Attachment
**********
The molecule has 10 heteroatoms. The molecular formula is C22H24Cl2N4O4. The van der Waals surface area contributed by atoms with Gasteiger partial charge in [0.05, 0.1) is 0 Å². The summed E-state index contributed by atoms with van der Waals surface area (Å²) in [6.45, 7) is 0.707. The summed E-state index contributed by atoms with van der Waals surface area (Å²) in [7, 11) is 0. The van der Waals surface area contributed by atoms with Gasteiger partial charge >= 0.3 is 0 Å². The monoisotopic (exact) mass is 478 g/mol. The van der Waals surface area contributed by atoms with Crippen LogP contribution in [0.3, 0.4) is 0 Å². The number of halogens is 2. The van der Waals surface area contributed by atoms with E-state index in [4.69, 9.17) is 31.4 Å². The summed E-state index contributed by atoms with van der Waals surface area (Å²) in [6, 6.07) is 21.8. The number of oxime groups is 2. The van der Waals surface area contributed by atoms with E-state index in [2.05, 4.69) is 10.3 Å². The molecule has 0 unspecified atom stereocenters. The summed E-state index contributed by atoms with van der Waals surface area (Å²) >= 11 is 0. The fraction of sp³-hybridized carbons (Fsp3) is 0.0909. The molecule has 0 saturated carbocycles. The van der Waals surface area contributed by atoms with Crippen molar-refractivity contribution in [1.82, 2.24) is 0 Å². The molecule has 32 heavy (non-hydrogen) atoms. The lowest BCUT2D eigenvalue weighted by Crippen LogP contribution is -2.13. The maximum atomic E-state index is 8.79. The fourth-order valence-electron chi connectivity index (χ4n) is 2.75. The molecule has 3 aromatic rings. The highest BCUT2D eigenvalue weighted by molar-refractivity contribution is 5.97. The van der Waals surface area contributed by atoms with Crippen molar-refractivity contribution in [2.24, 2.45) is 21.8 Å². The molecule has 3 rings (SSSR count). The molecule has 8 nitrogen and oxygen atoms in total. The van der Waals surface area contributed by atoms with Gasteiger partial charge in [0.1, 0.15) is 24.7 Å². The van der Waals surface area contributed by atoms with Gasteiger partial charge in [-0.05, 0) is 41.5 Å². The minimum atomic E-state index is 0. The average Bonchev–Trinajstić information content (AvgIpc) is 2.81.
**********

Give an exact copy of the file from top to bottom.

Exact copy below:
The molecule has 10 heteroatoms. The molecular formula is C22H24Cl2N4O4. The van der Waals surface area contributed by atoms with Gasteiger partial charge in [0.05, 0.1) is 0 Å². The summed E-state index contributed by atoms with van der Waals surface area (Å²) in [6.45, 7) is 0.707. The summed E-state index contributed by atoms with van der Waals surface area (Å²) in [7, 11) is 0. The van der Waals surface area contributed by atoms with Gasteiger partial charge >= 0.3 is 0 Å². The monoisotopic (exact) mass is 478 g/mol. The van der Waals surface area contributed by atoms with Crippen LogP contribution in [0.3, 0.4) is 0 Å². The number of halogens is 2. The van der Waals surface area contributed by atoms with E-state index in [4.69, 9.17) is 31.4 Å². The summed E-state index contributed by atoms with van der Waals surface area (Å²) in [6, 6.07) is 21.8. The number of oxime groups is 2. The van der Waals surface area contributed by atoms with E-state index in [2.05, 4.69) is 10.3 Å². The molecule has 0 unspecified atom stereocenters. The summed E-state index contributed by atoms with van der Waals surface area (Å²) >= 11 is 0. The fraction of sp³-hybridized carbons (Fsp3) is 0.0909. The molecule has 0 saturated carbocycles. The van der Waals surface area contributed by atoms with Crippen molar-refractivity contribution in [1.82, 2.24) is 0 Å². The molecule has 32 heavy (non-hydrogen) atoms. The lowest BCUT2D eigenvalue weighted by Crippen LogP contribution is -2.13. The maximum atomic E-state index is 8.79. The fourth-order valence-electron chi connectivity index (χ4n) is 2.75. The molecule has 3 aromatic rings. The highest BCUT2D eigenvalue weighted by molar-refractivity contribution is 5.97. The van der Waals surface area contributed by atoms with Crippen molar-refractivity contribution in [2.24, 2.45) is 21.8 Å². The molecule has 3 rings (SSSR count). The molecule has 8 nitrogen and oxygen atoms in total. The van der Waals surface area contributed by atoms with Gasteiger partial charge in [0.1, 0.15) is 24.7 Å². The van der Waals surface area contributed by atoms with Gasteiger partial charge in [-0.05, 0) is 41.5 Å². The minimum atomic E-state index is 0. The average Bonchev–Trinajstić information content (AvgIpc) is 2.81.